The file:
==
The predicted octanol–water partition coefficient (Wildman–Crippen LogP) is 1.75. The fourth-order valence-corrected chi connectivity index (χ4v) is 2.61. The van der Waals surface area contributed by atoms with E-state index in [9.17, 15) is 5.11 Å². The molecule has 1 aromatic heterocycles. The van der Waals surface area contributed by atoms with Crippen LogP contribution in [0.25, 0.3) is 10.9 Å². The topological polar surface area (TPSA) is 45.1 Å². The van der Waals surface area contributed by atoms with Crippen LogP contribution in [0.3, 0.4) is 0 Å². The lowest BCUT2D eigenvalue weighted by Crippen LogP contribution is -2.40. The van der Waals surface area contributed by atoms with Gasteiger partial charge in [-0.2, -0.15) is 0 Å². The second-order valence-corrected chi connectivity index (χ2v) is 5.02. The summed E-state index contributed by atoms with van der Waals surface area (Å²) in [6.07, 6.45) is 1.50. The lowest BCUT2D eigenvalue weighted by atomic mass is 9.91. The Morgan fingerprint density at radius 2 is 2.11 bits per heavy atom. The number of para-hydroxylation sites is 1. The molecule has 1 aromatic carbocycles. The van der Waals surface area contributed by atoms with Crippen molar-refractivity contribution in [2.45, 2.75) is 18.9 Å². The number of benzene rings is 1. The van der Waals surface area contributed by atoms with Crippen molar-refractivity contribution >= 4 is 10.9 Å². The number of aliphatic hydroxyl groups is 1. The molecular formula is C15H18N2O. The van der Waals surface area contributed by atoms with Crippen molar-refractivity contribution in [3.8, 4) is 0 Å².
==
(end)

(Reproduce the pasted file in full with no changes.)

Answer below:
The predicted octanol–water partition coefficient (Wildman–Crippen LogP) is 1.75. The fourth-order valence-corrected chi connectivity index (χ4v) is 2.61. The van der Waals surface area contributed by atoms with E-state index in [9.17, 15) is 5.11 Å². The molecule has 1 aromatic heterocycles. The van der Waals surface area contributed by atoms with Crippen LogP contribution in [0.25, 0.3) is 10.9 Å². The topological polar surface area (TPSA) is 45.1 Å². The van der Waals surface area contributed by atoms with Crippen LogP contribution in [0.3, 0.4) is 0 Å². The lowest BCUT2D eigenvalue weighted by Crippen LogP contribution is -2.40. The van der Waals surface area contributed by atoms with Gasteiger partial charge in [-0.2, -0.15) is 0 Å². The second-order valence-corrected chi connectivity index (χ2v) is 5.02. The summed E-state index contributed by atoms with van der Waals surface area (Å²) in [6.07, 6.45) is 1.50. The lowest BCUT2D eigenvalue weighted by atomic mass is 9.91. The Morgan fingerprint density at radius 2 is 2.11 bits per heavy atom. The number of para-hydroxylation sites is 1. The molecule has 1 aromatic carbocycles. The van der Waals surface area contributed by atoms with Crippen molar-refractivity contribution in [2.45, 2.75) is 18.9 Å². The number of benzene rings is 1. The van der Waals surface area contributed by atoms with Crippen molar-refractivity contribution >= 4 is 10.9 Å². The number of aliphatic hydroxyl groups is 1. The molecular formula is C15H18N2O. The van der Waals surface area contributed by atoms with Crippen molar-refractivity contribution in [3.8, 4) is 0 Å².